In my particular case I was able to take the tablet to a client this week and review some example inspirational pictures before her shoot. Instead of just using words we were able to share a banter back and forth using a hundred images and she clearly told me what she wanted. I could watch her facial expression and eyes to see how she responded to each image...much more powerful than a business conversation with precariously vague descriptions flying around the room. Well known creatives such as Vincent Laforet and Stu Maschwitz have blogged in the past about using an iPad as an collaboration tool with client. I'm slow, but finally catching on.

Another useful feature is while I'm at a client's location I can say..."oh, by the way we shoot video too. Wanna see?" Normally I would have to send them to this blog and they would have to use the left navigation pane to link to the videos. Now I can just say..."oh, by the way we shoot video" and have it playing before they can give me that disdainful look of, "are you really going to make me dig for your video online when I have more important (i.e. interesting) things to do."

All the media is stored an an SD card, so it's just a matter of rendering the pictures out at 800 pixels wide. Same for the video, but the main codec seems to be MPEG-4 (no Quicktime wrappers please) at 2Mbit/s. I believe Microsoft's WMV codec is supported too up to 720p. Unless you're a techie, no one really cares what codec you render too, so I just stick with a straight-up MP4.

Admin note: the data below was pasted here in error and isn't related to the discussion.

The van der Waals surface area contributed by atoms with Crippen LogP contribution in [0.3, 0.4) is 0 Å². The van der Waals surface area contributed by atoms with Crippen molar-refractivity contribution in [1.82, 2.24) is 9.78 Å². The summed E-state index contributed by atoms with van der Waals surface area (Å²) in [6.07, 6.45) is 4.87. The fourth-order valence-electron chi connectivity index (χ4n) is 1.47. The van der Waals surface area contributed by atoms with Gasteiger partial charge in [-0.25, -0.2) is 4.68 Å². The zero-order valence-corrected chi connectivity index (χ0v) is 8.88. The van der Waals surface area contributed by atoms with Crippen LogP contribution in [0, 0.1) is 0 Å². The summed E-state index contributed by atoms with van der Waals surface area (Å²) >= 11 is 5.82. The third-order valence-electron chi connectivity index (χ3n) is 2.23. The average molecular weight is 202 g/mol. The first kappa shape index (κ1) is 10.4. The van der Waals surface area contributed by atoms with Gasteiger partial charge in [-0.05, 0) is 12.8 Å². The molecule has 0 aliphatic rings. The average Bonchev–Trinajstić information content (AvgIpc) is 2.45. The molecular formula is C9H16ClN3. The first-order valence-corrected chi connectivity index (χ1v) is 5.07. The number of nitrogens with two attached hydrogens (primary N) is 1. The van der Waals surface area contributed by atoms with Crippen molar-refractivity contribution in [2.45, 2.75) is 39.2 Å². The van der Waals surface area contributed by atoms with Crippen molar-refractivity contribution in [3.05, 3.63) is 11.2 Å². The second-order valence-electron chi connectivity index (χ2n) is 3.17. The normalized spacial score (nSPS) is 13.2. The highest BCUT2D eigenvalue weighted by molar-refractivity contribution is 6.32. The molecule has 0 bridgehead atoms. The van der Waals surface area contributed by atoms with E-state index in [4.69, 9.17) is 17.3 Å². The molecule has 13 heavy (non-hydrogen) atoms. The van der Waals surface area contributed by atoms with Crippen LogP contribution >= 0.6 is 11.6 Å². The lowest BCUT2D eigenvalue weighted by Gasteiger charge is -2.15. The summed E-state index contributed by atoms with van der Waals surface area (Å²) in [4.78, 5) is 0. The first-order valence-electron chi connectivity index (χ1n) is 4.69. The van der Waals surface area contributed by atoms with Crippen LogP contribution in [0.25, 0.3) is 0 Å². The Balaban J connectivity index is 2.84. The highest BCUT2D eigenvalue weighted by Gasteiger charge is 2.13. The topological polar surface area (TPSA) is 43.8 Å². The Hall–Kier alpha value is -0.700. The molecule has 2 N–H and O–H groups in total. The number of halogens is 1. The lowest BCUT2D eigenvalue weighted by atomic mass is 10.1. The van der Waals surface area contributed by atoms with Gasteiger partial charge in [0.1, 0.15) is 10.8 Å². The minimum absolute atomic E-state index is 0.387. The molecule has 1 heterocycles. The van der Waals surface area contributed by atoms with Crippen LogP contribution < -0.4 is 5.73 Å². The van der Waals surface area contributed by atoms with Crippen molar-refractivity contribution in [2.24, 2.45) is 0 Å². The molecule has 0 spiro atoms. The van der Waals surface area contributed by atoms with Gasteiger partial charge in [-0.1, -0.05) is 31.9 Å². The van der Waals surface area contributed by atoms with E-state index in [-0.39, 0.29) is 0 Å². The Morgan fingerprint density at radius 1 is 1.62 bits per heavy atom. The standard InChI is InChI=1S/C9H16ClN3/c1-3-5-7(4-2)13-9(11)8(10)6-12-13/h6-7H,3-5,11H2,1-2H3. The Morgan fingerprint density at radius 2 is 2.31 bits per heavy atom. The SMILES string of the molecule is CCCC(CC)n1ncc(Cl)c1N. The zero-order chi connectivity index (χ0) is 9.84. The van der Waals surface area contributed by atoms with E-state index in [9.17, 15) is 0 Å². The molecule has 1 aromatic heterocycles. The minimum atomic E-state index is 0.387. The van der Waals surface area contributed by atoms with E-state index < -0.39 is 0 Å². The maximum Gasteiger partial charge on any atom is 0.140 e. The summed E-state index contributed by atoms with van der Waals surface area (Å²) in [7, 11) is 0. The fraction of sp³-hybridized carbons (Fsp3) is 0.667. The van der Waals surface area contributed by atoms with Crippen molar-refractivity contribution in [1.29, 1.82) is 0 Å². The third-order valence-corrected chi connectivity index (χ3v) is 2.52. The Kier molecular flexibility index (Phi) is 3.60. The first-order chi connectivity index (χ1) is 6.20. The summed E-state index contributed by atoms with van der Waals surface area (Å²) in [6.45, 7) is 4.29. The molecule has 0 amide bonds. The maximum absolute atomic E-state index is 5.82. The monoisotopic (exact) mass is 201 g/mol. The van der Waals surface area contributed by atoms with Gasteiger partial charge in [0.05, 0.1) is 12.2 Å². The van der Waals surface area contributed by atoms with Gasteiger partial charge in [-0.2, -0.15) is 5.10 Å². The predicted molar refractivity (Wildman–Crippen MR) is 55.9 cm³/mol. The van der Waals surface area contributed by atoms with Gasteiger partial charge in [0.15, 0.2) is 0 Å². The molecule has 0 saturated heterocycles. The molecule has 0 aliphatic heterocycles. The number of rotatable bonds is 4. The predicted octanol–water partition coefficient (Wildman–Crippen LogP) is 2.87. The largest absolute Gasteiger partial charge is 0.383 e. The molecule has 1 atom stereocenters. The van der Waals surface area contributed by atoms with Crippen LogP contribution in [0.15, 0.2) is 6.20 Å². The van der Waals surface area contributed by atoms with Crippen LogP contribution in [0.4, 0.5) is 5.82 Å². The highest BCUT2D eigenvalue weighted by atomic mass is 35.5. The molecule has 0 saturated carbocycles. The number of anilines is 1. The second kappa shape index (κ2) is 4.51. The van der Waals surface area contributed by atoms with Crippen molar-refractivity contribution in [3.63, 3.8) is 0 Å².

Battery life seems to be OK, as I left the eStation tablet (a.k.a. "Zeen") on for half a day at the shoot with Izar a couple weeks ago. It still had battery life to burn.

What's next...making me get a cell phone? Let's not get all crazy here.

Sunday, November 7, 2010

••◊ Going French in Hope-wood

Clarence and I took a leave from work Friday to go visit our friend and starlet in Hollywood, Hope Rosemary. Camera gear in tow we were intending to mostly take pictures of Hope, but at the last minute her French room mate decided to join us...

This time I decided to use Patrick Demarchelier, a French fashion photographer, as an stylistic influence. His style seemed appropriate for what we were trying to do and not really have a style of my own, I'm open to new influences. Patrick seems to use wide angle lenses ( less than 50mm) and interesting perspectives. Unfortunately the apartment complex we were at only offered selective slices of photographic paradise, so I had to use tighter shots than I might have liked at first. However, I was able to review a few of his photographs on set and use stylistic elements as an influence for the shots I wanted to achieve.

First up are two shots in the same stairwell. I used a beauty dish at camera left. I also used a strobe bunched up next to the lens as an on axis fill since the shade was f/2.8 and the sun was still baking at f/16. This helped even out the contrast and avoid harsh shadows.

In these two shots I also used a beauty dish, but the pool shot used the rim of the beauty dish as a rainbow shaped framing device. In this case my friend David was my voice activated light stand at the other side of the pool. The last picture was just a beauty dish at camera right with an on axis fill since we were under a covered area pool side. Usually I like to keep the on axis fill at 2 to 3 stops below key, depending on the effect I'm after.

One last note...Hope, thank you for being a red head again!